Man is condemned to be free; because once thrown into the world, he is responsible for everything he does.
- Jean-Paul Sartre, Being and Nothingness
Freedom. Authenticity. Responsibility. Choice. These concepts form the basis of existentialist philosophy, one that challenges and provokes because it denies people their excuses for the (perhaps disappointing) quality of their lives. While acknowledging the limits, constraints and contingencies that affect the number and type of choices available to a person, existentialist ethics nonetheless declares this axiom: you may not have chosen what type of vehicle to travel in, or its condition, but you are the driver. The journey and the destination are your unavoidable responsibility.
Existentialist philosophers like Sartre, Martin Heidegger and Simone de Beauvoir conceded that physical, social, cultural and geographical conditions – what they called ‘facticity’ – impose limitations on and can even shape the nature of an individual’s choices, in word or deed. But Sartre insisted that even with this intractable facticity within which a person makes choices, she is still ultimately free to make choices, and is thus also ultimately responsible for them. To reject such responsibility is to display what Sartre called ‘bad faith’ – to be inauthentic and self-deceptive.
As expected, existentialism is reluctant to accept determinist ideas that remove responsibility from individuals. The very concept of factors external to a person playing a causative role in her choices refutes the freedom and autonomy that existentialism champions. But existentialism – as formulated in the 20th century – lacks the input of recent discoveries in the neuroscientific fields of neurobiology, cognitive science, computational neuroscience, neurolinguistics, neurology, psychiatry and evolutionary psychology. Scientists in these disciplines are learning a lot about how physical and chemical changes in parts of the brain can either cause or prevent certain behaviors in people. And this deterministic occurrence is apparent in cases of degenerative brain diseases like Alzheimer’s and Parkinson’s disease, mental pathologies like bipolar disorder and schizophrenia, and severe brain trauma or injury.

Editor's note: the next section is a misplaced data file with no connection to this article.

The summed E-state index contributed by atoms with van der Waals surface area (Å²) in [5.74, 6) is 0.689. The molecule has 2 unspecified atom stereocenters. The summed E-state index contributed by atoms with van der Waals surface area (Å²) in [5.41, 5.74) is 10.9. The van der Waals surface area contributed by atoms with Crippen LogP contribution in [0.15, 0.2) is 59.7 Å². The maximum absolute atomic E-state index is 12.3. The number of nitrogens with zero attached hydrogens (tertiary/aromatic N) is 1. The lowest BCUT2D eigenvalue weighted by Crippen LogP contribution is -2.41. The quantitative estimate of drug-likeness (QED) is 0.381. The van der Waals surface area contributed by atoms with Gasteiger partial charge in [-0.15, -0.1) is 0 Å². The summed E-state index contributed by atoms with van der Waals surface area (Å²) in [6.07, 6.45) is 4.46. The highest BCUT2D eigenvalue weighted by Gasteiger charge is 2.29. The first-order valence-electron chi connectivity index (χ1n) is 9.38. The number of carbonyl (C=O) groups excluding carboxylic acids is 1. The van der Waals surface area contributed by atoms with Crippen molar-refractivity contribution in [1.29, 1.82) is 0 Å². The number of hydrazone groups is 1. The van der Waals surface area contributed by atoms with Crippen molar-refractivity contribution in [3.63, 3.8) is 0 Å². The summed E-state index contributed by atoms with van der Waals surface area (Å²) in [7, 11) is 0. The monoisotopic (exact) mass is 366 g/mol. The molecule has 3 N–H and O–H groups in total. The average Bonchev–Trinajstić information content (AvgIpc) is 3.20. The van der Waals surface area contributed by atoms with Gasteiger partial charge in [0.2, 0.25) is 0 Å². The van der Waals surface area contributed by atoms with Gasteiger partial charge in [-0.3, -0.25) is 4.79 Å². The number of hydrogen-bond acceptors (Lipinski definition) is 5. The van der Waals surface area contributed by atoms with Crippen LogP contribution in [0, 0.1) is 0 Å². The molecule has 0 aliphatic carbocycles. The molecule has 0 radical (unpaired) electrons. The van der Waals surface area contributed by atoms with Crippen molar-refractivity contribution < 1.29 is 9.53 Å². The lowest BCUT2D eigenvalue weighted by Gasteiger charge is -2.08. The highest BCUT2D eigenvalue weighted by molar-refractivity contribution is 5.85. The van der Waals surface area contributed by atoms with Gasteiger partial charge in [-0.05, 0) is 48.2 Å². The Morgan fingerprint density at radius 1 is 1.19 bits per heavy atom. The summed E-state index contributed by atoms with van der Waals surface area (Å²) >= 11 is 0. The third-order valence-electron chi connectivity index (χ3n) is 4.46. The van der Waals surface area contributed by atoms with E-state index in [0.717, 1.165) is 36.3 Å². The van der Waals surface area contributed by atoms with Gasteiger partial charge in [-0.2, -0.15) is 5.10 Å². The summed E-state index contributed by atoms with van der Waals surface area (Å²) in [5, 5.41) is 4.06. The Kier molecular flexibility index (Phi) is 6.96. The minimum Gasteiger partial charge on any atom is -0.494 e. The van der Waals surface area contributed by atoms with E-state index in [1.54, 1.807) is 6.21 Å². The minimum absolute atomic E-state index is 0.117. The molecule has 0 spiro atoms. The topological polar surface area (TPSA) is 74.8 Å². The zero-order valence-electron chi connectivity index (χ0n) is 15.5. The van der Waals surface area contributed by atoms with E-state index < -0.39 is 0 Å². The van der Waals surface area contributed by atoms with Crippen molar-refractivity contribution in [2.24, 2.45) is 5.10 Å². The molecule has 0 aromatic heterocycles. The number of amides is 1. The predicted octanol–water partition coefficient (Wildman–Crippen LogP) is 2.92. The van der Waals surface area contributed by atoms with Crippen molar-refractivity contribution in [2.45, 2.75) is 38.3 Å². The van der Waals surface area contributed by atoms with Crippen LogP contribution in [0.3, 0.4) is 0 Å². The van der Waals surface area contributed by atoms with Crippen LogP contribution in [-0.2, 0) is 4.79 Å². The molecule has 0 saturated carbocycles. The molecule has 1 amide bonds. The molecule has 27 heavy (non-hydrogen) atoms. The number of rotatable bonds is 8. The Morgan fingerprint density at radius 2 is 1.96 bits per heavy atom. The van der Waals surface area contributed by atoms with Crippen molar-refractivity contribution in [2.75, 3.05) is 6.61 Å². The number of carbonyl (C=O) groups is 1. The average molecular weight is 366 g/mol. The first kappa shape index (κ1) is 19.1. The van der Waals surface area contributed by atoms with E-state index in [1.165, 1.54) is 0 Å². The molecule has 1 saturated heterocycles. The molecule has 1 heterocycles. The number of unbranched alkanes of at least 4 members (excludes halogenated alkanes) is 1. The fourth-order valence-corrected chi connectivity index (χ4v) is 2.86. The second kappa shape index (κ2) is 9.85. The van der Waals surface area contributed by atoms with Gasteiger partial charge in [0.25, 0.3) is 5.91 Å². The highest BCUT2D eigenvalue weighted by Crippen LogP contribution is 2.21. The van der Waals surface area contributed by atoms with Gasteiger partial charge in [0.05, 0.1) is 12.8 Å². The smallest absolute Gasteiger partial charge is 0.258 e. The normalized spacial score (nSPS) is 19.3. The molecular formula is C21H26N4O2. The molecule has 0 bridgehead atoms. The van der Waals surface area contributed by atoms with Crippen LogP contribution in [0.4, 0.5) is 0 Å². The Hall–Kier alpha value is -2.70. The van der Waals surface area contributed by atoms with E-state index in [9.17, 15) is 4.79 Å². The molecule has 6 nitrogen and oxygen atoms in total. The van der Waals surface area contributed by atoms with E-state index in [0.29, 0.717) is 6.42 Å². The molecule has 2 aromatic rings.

The vital question is this: is a person existentially responsible for all her (apparently) free actions if she suffers from Tourette’s syndrome? Or Huntington’s disease? Or autism? An existentialist would perhaps be hard pressed to define the extent of this person’s responsibility for her freedom. Her mental illness may be regarded as a facticity of her condition and thus taken into account when judging her level of personal responsibility, but unless one knows all the neurological facts about this person’s illness, one cannot say with any certainty as to what extent she is being authentic – in a Sartrean sense – or not.
It is not even necessary for a person to suffer from a neurological disease or pathology in order for her existential freedom to be in doubt. If one accepts that consciousness is tied to the physical brain (dualism still survives among both philosophers and the masses, but regarding the mind-body issue I am persuaded by the naturalist arguments), then each one of us is to some extent at the mercy of electrochemical actions in our brain that are largely out of our conscious control. Contrary to the declarations of existentialists like Sartre, we are not entirely free, and thus not responsible for everything we do.
Am I saying that free will does not exist? That personal responsibility is simply a mirage? No, I am not. What I am arguing is that the complicated ideas of the existentialist thinkers fail to take into consideration the neuroscientific aspects of ‘being’. I am contending that all those pages of often dense language and self-indulgent jargon conceal a gaping epistemic hole (Freudian psychoanalysis also suffers from this paucity of solid scientific evidence to back up its grandiose claims). It is this glaring lack that compromises the validity of existentialist ideas on individual freedom and responsibility. My own inclination is towards a compatibilist understanding of free will; we do have free will, but we are also affected by deterministic factors inherent in our neurobiology. The current evidence suggests that this is the intellectually honest position to take on the subject of personal freedom and responsibility, for it avoids the unsubstantiated certainty of both idealism and materialism.
In answer to the question posed by this essay’s title, yes, I do think that the claims put forth by the existentialists regarding the human condition are weakened by the findings of neuroscience. While there is merit in existentialism’s call for self-responsibility and self-creation of one’s values and meaning in life, it exaggerates the level of individual freedom we possess. Furthermore, existentialism’s aspirations to universality are foiled by the fact that its bold proclamations clearly do not apply to people afflicted with neurological disease, mental disorders or behavioral problems in general, since they are neither entirely free agents nor completely responsible for their actions. Ironically, the facticity defined by Sartre and his fellow existentialists includes the deterministic neuroscience that emasculates their ideas about personal freedom and responsibility.